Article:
At the close of the Commonwealth's case, Appellant made an oral Motion for Judgment of Acquittal, arguing, inter alia, that the Commonwealth had failed to present evidence that Appellant understood he was handling a gun without a serial number. N.T., 4/19/16 at 144. The Commonwealth argued that proving that Appellant was in possession of a gun without a serial number in his own home was sufficient to meet its burden of proof on the Possession of a Firearm with an Altered Serial Number charge. Id. at 144-47. The court denied Appellant's Motion, and, on April 20, 2016, the jury convicted Appellant of Possession of a Firearm with an Altered Serial Number. The jury acquitted Appellant of the Tampering with Evidence charge.

         On May 31, 2016, the court sentenced Appellant to three consecutive terms of 5 to 10 years' incarceration, to run consecutive to a 1-year sentence imposed when the court earlier held Appellant in contempt of court, for an aggregate term of 16 to 30 years' incarceration.

         On June 7, 2016, Appellant filed a Post-Sentence Motion, which the court denied on June 21, 2016. Appellant's timely appeal followed. Both Appellant and the trial court complied with Pa.R.A.P. 1925.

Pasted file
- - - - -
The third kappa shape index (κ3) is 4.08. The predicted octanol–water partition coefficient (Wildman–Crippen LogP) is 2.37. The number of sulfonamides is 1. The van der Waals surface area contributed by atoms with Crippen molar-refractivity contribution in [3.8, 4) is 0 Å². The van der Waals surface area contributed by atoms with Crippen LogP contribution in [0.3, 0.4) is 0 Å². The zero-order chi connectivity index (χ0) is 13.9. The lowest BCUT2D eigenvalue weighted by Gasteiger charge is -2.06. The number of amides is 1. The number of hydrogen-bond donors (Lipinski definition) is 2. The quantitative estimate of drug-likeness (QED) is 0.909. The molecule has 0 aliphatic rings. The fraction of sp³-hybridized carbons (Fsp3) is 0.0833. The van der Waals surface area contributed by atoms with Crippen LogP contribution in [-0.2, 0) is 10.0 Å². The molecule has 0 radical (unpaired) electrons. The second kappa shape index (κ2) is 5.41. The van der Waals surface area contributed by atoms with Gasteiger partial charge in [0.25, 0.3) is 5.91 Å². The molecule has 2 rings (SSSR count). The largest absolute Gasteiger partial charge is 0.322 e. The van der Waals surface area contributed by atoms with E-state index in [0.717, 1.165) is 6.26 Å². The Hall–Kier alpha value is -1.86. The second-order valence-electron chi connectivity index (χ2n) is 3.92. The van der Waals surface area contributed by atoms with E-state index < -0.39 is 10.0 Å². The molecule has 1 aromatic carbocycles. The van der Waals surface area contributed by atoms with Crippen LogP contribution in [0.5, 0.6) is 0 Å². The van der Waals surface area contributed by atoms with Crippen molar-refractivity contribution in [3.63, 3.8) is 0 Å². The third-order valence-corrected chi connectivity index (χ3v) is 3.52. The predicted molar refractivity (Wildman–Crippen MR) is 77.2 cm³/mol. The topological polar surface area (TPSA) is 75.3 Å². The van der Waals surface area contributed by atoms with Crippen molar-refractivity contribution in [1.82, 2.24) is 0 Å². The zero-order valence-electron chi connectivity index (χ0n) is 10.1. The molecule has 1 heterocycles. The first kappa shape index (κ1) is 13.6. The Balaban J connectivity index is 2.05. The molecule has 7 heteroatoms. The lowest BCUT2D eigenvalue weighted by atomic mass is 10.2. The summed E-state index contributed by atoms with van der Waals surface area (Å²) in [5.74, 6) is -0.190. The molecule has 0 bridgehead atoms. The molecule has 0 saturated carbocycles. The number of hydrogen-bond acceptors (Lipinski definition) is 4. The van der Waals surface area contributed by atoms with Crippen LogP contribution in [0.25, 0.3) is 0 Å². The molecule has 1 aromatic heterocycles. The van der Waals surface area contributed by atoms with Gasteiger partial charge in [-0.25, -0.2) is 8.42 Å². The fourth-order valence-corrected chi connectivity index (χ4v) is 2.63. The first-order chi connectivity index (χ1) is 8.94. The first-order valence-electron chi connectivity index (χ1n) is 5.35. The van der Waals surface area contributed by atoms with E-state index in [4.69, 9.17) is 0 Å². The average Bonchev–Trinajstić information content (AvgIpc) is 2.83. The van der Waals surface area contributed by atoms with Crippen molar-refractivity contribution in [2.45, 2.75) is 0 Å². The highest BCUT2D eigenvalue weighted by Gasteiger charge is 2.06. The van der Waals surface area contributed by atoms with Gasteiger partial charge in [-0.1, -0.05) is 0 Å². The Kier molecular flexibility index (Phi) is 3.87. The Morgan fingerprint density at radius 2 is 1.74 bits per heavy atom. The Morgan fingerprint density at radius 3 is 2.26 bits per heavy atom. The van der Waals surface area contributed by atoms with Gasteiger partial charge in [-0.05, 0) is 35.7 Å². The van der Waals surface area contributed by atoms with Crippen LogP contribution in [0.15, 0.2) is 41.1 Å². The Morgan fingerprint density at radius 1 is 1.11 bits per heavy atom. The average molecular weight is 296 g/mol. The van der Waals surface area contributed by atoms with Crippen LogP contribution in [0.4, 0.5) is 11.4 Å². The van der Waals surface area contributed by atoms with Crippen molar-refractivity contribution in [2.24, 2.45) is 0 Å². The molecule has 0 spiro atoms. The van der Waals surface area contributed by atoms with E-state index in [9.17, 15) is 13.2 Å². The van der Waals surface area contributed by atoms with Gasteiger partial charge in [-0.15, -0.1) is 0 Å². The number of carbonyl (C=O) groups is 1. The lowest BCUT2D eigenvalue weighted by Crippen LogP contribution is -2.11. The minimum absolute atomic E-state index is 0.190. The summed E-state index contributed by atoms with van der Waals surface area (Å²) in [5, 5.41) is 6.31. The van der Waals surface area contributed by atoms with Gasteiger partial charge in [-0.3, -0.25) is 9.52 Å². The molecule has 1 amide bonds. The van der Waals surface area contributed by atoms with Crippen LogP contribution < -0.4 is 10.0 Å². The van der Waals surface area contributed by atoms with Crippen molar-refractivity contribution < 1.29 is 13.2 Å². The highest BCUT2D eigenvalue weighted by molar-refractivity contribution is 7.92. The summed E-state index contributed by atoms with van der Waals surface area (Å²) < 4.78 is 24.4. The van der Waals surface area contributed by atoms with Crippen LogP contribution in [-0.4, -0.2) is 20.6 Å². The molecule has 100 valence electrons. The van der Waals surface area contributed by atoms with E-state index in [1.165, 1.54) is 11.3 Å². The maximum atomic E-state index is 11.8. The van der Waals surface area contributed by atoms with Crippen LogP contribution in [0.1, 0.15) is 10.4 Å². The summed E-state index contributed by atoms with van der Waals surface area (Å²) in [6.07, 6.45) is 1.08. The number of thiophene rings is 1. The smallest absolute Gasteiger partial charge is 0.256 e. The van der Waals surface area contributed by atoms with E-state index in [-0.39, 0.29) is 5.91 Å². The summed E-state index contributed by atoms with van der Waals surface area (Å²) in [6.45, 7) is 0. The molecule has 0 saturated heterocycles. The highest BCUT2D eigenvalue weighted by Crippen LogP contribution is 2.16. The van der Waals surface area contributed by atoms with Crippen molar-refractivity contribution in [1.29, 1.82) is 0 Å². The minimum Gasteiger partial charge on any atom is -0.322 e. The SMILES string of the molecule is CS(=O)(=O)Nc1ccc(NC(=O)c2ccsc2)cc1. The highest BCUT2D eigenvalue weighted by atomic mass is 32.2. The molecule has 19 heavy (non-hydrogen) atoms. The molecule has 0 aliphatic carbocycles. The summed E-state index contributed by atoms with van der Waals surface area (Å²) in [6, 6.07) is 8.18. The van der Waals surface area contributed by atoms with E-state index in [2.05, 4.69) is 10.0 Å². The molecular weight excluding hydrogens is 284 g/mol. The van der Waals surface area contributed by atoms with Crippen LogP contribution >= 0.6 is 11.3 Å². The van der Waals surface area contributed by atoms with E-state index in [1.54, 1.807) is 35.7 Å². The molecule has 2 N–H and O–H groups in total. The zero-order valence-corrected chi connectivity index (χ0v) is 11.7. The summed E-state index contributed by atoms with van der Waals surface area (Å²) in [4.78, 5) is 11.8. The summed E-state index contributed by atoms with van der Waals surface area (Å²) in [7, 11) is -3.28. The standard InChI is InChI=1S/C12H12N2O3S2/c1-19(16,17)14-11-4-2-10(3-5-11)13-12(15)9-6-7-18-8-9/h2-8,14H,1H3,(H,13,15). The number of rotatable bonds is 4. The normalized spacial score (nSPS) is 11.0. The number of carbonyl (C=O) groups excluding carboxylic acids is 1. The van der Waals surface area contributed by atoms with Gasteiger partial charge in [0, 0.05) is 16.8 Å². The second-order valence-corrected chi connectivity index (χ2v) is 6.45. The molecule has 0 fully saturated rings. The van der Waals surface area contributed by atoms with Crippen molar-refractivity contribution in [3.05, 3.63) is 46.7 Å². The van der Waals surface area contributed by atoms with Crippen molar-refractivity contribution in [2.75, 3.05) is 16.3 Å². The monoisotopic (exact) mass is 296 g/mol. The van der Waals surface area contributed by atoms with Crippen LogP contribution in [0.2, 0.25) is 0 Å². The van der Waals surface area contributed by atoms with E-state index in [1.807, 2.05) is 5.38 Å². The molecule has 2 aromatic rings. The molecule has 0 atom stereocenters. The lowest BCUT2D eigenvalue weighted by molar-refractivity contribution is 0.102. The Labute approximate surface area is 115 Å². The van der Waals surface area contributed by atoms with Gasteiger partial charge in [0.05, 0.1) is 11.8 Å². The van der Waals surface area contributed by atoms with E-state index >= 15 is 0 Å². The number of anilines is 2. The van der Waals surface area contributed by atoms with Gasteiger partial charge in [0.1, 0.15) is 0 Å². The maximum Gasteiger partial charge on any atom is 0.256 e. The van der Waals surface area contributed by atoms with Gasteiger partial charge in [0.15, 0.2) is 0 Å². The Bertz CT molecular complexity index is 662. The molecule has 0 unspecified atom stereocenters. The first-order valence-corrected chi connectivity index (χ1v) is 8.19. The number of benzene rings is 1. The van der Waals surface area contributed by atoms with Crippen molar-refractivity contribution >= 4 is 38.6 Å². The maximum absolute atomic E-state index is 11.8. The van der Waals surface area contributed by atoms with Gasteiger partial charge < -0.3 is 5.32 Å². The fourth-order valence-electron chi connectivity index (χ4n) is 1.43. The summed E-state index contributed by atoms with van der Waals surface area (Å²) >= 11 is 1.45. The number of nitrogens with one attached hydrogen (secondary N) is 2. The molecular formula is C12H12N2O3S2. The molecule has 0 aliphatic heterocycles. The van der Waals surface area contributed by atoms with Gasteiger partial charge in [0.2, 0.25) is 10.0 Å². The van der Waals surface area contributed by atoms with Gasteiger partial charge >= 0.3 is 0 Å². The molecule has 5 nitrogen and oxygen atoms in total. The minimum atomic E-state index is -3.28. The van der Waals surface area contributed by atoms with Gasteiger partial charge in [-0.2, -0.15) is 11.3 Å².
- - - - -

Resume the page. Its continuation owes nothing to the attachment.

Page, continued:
Appellant raises the following two issues on appeal:

1. Did the trial court err in finding Appellant guilty despite the lack of sufficient evidence to prove the elements of the offense with which he was charged?
2. Did the trial court err in overruling Appellant's request for a demurr[er] at the close of the Commonwealth's case despite the fact that the Commonwealth failed to provide any evidence regarding [Appellant's] mental state as required in the jury instructions?

Appellant's Brief at 6.

         In his first issue, Appellant challenges the sufficiency of the Commonwealth's evidence of Appellant's identity as a person prohibited from possessing a firearm. Id. at 13. Appellant claims that the evidence of Appellant's prior Manslaughter conviction was insufficient to prove definitively that Appellant was the person convicted for that crime. Appellant asserts that, in the absence of witness testimony connecting Appellant ...